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Moving People and Knowledge

Scientific Mobility in an Enlarging European Union Louise Ackers, School of Nursing, Midwifrey, Social Work & Social Sciences, University of Salford, UK and Bryony Gill, formerly Research Fellow, ELPRG, Liverpool Law School, University of Liverpool, UK
Moving People and Knowledge provides a fresh examination of the processes of highly skilled science migration. Focusing on intra-European mobility and, in particular, on the new dynamics of East–West migration, the authors investigate the movement of Polish and Bulgarian researchers to and from the UK and Germany. Key questions include: who is moving, how long for, and why? In addressing the motivations and experiences of mobile scientists and their families, insights into professional and personal motivations are provided, demonstrating how relationships, networks and infrastructures shape decision-making. This book provides a useful perspective on the implications of increasing researcher mobility – for both sending and receiving regions and the individuals concerned – which is necessary for the construction of future policies on sustainable scientific development.
Extent: 288 pp
Hardback Price: $136.00 Web: $122.40
Publication Date: 2009
ISBN: 978 1 84376 985 9
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Moving People and Knowledge provides a fresh examination of the processes of highly skilled science migration. Focusing on intra-European mobility and, in particular, on the new dynamics of East–West migration, the authors investigate the movement of Polish and Bulgarian researchers to and from the UK and Germany. Key questions include: who is moving, how long for, and why? In addressing the motivations and experiences of mobile scientists and their families, insights into professional and personal motivations are provided, demonstrating how relationships, networks and infrastructures shape decision-making. This book provides a useful perspective on the implications of increasing researcher mobility – for both sending and receiving regions and the individuals concerned – which is necessary for the construction of future policies on sustainable scientific development.

This empirical account provides a nuanced analysis of the duration and flow of scientific mobility showing the prevalence of repeat and shuttle moves in science careers. It will be of particular interest to researchers in European social policy, migration studies and EU law, as well as policymakers in the field of highly skilled migration – especially those working on the free movement of persons provisions and the European Research Area and European Area of Higher Education.
‘The book can be seen as a welcomed contribution to this field of study. . . [it] raises some important questions and problems of scientific mobility.’
– Høgni Kalsø Hansen, Papers in Regional Science

‘This is a very timely book looking at East–West migration, which has recently become a hot political issue in various West European countries. It does an excellent job in laying out the intricacies of mobility that affect different groups, particularly “knowledge migrants”. The book successfully shows that “knowledge migrants” follow different motivational routes than other groups of migrants in their choice of mobility between institutes and nations. It makes a valuable contribution to a growing body of research that seeks to change established thinking and rhetoric about migration and to shift it from a dualistic thinking of migration in terms of economic vs. non-economic migrants. What this book shows is that the professional identity of people often supersedes their nationalities in relation to why and where they move.’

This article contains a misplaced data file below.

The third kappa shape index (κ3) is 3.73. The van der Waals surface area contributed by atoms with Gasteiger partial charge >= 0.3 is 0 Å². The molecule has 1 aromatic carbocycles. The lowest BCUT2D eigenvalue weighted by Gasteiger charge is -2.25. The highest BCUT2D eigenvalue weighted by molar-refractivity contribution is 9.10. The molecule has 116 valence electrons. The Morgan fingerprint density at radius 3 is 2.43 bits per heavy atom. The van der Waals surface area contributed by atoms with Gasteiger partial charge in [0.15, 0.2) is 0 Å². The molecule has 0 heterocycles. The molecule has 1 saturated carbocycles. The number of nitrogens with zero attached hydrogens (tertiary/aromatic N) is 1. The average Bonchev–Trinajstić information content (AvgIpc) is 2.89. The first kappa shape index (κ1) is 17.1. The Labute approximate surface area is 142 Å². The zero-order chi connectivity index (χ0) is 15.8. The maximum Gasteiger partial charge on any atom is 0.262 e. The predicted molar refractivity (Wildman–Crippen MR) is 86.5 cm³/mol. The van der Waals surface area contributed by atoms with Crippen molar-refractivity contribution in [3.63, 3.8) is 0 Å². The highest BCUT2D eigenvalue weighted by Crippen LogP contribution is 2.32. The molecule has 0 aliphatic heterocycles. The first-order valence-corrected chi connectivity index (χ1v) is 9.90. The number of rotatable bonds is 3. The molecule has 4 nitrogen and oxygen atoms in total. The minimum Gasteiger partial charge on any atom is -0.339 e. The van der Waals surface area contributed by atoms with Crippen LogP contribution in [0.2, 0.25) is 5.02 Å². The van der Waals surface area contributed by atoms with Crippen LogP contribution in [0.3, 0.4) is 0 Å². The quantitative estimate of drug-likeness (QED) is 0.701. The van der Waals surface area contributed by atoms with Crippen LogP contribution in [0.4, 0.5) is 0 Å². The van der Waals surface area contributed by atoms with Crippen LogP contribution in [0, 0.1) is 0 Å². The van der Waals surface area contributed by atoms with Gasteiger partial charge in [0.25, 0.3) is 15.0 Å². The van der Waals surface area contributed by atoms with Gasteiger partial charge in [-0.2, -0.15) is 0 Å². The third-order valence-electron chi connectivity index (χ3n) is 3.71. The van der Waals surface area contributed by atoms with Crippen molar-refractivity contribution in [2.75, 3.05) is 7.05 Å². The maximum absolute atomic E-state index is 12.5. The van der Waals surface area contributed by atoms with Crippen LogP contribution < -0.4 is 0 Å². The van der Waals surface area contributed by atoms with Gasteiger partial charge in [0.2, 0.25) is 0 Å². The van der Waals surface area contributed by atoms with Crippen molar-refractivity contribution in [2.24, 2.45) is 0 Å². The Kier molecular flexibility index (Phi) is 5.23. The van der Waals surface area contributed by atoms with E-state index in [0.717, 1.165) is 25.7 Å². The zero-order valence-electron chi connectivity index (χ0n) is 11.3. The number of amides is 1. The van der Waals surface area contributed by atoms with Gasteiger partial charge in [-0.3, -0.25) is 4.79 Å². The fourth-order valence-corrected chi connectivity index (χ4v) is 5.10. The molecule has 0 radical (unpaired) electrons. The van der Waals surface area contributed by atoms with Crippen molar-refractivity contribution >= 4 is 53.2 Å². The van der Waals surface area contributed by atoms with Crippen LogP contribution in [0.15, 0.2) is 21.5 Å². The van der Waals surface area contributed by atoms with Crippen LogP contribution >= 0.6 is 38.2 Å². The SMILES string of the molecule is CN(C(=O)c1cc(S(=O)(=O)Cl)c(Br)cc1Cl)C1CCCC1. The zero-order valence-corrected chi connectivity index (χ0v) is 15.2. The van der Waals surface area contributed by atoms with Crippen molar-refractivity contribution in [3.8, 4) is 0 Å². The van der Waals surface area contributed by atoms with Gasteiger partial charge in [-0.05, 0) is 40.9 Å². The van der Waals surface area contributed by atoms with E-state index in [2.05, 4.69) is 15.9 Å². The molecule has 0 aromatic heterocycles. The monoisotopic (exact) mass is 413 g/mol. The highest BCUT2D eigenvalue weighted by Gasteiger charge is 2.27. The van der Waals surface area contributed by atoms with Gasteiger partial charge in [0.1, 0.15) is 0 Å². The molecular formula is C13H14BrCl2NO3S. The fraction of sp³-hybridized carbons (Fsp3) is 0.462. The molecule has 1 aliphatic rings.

– Sami Mahroum, NESTA, UK

‘Based on excellent empirical research on migrating scientists from Poland and Bulgaria to the UK and Germany, this book follows an innovative agenda which is crucial to the world today – the movement of people and the movement of knowledge. It achieves this by a creative blend of analysing personal stories, embedded in their professional and family networks, on the one hand, and macro-scale discussions of brain drain, brain gain and national and European policy implications on the other.’
– Russell King, University of Sussex, UK

‘This book makes a timely contribution to understanding the circulation of scientific knowledge via international mobility. It skillfully combines an analysis of structural and institutional changes, with a focus on individual circumstances, life courses and motivations. The outcome is a compelling account of the role of international migration in the transfer of knowledge across borders, and in shaping the careers of individual scientists. This places people and human mobility at the heart of the debate about how the knowledge economy is produced and reproduced.’
– Allan Williams, London Metropolitan University, UK
Contents: Foreword by Marek Okólski 1. Introduction: Moving People and Knowledge – Defining the Research Agenda Part I: Understanding Migration Behaviour and Patterns 2. Circulators, Returners and Settlers: Migration Trajectories and Patterns 3. Migration Processes and their Determinants: ‘Professional’ Factors 4. The Impact of Partnering on Migration Processes and Outcomes 5. Multiple Life-courses? The Impact of Children on Migration Processes 6. The Role of Networks and Connections in Shaping Migration Processes and Effects Part II: Assessing Impact: The Experience of Receiving and Sending Countries 7. Brain Gain? Assessing the Value of Scientific Migration to Receiving Countries 8. Brain Drain? The Experiences of Sending Countries 9. Summary, Conclusions and Policy Implications References Index